South African Victor Matfield
takes a line-out against New Zealand in 2006.
Rugby union, commonly known in most of the world simply as rugby, is a contact team sport which originated in England in the first half of the 19th century. One of the two codes of rugby football, it is based on running with the ball in hand. In its most common form, a game is between two teams of 15 players using an oval-shaped ball on a rectangular field with H-shaped goalposts at each end.
Rugby union is a popular sport around the world, played by male and female players of all ages. In 2014, there were more than 6 million people playing worldwide, of whom 2.36 million were registered players. World Rugby, previously called the International Rugby Football Board (IRFB) and the International Rugby Board (IRB), has been the governing body for rugby union since 1886, and currently has 101 countries as full members and 18 associate members.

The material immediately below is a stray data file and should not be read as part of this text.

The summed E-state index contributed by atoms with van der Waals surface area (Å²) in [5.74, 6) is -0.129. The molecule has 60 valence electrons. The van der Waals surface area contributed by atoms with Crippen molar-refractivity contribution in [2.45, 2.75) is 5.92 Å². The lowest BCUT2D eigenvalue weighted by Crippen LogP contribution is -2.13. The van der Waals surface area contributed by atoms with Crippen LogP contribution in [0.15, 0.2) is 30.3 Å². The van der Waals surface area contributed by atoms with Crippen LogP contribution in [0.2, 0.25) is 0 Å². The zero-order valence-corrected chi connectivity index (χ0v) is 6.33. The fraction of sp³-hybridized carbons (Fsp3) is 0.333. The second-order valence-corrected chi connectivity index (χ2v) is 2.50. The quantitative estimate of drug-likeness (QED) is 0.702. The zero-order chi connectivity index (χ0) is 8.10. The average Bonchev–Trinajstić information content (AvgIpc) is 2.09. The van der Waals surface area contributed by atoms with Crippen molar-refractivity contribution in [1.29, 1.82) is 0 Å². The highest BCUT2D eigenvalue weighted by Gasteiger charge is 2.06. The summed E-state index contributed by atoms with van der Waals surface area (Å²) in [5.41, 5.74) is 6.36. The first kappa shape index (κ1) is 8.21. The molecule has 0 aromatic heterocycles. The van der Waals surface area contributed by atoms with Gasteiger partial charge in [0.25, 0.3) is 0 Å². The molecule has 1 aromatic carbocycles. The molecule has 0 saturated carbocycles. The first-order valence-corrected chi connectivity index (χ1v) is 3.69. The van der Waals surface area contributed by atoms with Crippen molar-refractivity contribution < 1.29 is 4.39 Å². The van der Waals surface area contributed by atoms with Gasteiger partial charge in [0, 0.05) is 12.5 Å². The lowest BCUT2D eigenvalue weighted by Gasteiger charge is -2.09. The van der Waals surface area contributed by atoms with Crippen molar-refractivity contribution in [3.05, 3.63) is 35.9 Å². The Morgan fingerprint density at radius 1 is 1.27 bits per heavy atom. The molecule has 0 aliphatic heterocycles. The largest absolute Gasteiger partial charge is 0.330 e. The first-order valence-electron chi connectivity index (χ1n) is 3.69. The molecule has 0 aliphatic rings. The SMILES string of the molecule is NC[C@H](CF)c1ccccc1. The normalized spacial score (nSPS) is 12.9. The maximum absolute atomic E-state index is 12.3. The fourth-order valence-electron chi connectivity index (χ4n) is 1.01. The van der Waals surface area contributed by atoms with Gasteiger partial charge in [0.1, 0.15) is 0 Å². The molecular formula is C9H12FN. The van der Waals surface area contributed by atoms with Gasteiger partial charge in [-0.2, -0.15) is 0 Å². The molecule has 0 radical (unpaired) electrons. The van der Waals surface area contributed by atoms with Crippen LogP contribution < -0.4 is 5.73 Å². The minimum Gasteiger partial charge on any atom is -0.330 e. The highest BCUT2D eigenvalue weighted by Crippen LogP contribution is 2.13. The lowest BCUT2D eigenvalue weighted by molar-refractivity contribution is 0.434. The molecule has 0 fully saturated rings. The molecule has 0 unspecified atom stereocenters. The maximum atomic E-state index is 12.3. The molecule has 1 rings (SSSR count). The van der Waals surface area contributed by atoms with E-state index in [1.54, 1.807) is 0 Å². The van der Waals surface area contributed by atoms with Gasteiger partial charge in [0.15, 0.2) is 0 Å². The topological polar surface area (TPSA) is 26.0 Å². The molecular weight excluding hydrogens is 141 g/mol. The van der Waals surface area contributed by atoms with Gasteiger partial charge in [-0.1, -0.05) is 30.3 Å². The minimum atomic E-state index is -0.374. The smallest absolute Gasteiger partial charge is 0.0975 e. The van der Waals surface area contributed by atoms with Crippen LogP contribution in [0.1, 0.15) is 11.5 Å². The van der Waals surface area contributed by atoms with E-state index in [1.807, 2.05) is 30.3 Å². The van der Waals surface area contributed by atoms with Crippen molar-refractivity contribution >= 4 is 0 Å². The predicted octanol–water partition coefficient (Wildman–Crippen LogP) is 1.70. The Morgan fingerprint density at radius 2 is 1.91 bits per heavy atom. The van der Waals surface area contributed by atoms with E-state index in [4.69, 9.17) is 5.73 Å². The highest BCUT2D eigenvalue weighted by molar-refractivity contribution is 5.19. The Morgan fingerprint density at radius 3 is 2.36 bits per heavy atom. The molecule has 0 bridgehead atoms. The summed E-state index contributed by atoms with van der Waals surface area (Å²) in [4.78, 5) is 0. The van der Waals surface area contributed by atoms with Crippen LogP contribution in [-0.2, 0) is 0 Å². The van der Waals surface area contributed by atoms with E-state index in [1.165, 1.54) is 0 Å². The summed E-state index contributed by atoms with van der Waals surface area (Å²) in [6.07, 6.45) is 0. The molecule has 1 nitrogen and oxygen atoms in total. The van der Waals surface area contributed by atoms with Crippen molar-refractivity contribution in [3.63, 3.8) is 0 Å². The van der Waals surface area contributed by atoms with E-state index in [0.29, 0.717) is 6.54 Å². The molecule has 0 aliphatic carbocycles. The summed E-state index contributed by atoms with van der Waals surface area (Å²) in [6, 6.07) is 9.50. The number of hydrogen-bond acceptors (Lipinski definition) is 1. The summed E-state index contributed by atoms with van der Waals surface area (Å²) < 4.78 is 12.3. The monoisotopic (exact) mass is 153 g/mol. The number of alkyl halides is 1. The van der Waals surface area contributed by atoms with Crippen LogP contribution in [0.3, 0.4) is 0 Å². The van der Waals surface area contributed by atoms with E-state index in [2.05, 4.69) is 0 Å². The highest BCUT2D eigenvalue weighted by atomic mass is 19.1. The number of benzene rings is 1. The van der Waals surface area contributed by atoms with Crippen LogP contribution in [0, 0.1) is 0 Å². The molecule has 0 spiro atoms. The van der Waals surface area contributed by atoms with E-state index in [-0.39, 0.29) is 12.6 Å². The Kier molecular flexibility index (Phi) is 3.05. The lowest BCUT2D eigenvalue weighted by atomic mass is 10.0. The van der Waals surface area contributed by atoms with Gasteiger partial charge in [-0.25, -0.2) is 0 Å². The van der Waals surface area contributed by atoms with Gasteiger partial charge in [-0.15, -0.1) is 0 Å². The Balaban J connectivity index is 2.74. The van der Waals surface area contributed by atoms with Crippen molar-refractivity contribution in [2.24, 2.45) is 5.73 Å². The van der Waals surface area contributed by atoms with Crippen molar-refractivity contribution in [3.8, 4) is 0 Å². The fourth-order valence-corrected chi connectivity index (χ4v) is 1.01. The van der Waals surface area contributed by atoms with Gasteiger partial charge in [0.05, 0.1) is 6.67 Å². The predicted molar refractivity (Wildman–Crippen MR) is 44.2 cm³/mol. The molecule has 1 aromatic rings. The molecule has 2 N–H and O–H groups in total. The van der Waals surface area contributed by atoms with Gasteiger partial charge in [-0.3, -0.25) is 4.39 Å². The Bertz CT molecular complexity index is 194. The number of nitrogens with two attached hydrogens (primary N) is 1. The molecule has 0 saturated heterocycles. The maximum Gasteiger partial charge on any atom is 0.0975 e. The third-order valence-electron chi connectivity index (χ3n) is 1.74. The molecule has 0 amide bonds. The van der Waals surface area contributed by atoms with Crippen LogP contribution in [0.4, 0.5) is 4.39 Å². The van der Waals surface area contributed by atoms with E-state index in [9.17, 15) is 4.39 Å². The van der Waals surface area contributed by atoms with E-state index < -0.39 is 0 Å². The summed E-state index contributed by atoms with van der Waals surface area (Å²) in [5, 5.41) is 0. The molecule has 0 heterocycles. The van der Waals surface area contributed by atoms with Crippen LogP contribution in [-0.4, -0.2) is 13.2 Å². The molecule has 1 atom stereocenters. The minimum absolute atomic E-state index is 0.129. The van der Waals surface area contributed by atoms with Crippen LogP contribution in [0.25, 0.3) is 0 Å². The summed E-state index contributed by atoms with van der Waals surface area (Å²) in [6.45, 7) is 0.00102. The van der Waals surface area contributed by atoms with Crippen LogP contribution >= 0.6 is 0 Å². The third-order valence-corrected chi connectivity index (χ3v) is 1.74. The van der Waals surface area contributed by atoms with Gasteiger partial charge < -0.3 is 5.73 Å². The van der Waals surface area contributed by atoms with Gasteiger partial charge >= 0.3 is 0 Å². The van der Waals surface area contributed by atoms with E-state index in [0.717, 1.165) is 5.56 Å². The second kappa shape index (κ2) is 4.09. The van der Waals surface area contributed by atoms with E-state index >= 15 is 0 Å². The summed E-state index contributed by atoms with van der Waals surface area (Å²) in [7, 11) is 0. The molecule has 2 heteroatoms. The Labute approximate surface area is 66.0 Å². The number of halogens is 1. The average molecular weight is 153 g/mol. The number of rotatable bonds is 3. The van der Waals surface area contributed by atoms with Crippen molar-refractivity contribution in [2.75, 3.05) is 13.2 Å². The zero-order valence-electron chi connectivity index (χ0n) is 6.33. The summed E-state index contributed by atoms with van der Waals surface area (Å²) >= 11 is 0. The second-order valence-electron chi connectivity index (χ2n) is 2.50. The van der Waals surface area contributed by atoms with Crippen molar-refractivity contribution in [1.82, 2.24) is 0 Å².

When I see Gareth Edwards, I can still see the try he got against Scotland in the mud and rain. I look at Colin Meads and see a great big sheep farmer who carried the ball in his hands as though it was an orange pip.
Colin Windon (1921 – 2003) was a rugby union player who captained Australia – the Wallabies – in two Test matches in 1951. He was first selected for Australia for their tour of New Zealand that year. Despite the Wallabies losing both their Tests on tour, Windon impressed with his play. In 1947 Windon was selected for Australia's tour of Europe and North America where he played 27 of his side's 36 matches. He played all five Tests on tour, against Scotland, Ireland, Wales, England and France. In the match against England, which Australia won 11–0 after a dominant display from Windon that included two tries. He was appointed vice-captain for the Wallabies 1949 tour of New Zealand, where Australia won both Test matches to win the Bledisloe Cup in New Zealand for the first time. He captained his country in two matches against the touring New Zealanders in 1951. Windon's career ended after an injury interrupted tour to South Africa in 1953. His eleven Test tries was the most by an Australian until the 1980s, and he was named in Australian rugby's team of the century in 1999. In 2005 he was honoured as one of the inaugural five inductees into the Australian Rugby Union Hall of Fame.